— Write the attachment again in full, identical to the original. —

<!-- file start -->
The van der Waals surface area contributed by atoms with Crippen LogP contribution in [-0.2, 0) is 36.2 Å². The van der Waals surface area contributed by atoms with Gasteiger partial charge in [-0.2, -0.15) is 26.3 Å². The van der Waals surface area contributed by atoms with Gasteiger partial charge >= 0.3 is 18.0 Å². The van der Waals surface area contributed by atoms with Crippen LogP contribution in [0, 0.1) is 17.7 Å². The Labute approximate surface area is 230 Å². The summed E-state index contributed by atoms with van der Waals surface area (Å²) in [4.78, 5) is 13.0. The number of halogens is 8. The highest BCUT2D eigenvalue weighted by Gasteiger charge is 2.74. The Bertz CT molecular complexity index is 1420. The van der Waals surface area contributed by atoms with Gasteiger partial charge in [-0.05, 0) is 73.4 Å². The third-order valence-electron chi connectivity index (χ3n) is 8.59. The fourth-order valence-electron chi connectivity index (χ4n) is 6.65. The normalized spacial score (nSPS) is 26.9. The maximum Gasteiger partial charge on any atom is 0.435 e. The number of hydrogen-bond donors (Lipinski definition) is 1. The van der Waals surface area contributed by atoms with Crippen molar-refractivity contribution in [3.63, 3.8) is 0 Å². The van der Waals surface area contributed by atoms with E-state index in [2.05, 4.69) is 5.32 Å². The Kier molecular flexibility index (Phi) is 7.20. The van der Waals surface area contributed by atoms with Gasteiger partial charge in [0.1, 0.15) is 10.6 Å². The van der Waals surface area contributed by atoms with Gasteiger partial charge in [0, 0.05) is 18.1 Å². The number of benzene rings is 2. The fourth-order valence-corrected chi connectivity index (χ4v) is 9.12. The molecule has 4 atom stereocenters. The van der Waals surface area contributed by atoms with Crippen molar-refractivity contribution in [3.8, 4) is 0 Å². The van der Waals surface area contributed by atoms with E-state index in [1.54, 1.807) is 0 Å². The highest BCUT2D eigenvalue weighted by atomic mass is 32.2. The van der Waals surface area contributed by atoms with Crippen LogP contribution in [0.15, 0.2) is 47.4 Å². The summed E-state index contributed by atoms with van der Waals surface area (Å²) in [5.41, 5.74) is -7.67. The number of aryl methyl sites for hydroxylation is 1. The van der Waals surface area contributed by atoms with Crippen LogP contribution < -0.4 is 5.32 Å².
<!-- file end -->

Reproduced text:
The van der Waals surface area contributed by atoms with Crippen LogP contribution in [-0.2, 0) is 36.2 Å². The van der Waals surface area contributed by atoms with Gasteiger partial charge in [-0.2, -0.15) is 26.3 Å². The van der Waals surface area contributed by atoms with Gasteiger partial charge >= 0.3 is 18.0 Å². The van der Waals surface area contributed by atoms with Crippen LogP contribution in [0, 0.1) is 17.7 Å². The Labute approximate surface area is 230 Å². The summed E-state index contributed by atoms with van der Waals surface area (Å²) in [4.78, 5) is 13.0. The number of halogens is 8. The highest BCUT2D eigenvalue weighted by Gasteiger charge is 2.74. The Bertz CT molecular complexity index is 1420. The van der Waals surface area contributed by atoms with Gasteiger partial charge in [-0.05, 0) is 73.4 Å². The third-order valence-electron chi connectivity index (χ3n) is 8.59. The fourth-order valence-electron chi connectivity index (χ4n) is 6.65. The normalized spacial score (nSPS) is 26.9. The maximum Gasteiger partial charge on any atom is 0.435 e. The number of hydrogen-bond donors (Lipinski definition) is 1. The van der Waals surface area contributed by atoms with Crippen molar-refractivity contribution in [3.63, 3.8) is 0 Å². The van der Waals surface area contributed by atoms with E-state index in [2.05, 4.69) is 5.32 Å². The Kier molecular flexibility index (Phi) is 7.20. The van der Waals surface area contributed by atoms with Gasteiger partial charge in [0.1, 0.15) is 10.6 Å². The van der Waals surface area contributed by atoms with Gasteiger partial charge in [0, 0.05) is 18.1 Å². The number of benzene rings is 2. The fourth-order valence-corrected chi connectivity index (χ4v) is 9.12. The molecule has 4 atom stereocenters. The van der Waals surface area contributed by atoms with Crippen molar-refractivity contribution in [3.8, 4) is 0 Å². The van der Waals surface area contributed by atoms with E-state index in [1.54, 1.807) is 0 Å². The highest BCUT2D eigenvalue weighted by atomic mass is 32.2. The van der Waals surface area contributed by atoms with Crippen LogP contribution in [0.15, 0.2) is 47.4 Å². The summed E-state index contributed by atoms with van der Waals surface area (Å²) in [5.41, 5.74) is -7.67. The number of aryl methyl sites for hydroxylation is 1. The van der Waals surface area contributed by atoms with Crippen LogP contribution < -0.4 is 5.32 Å².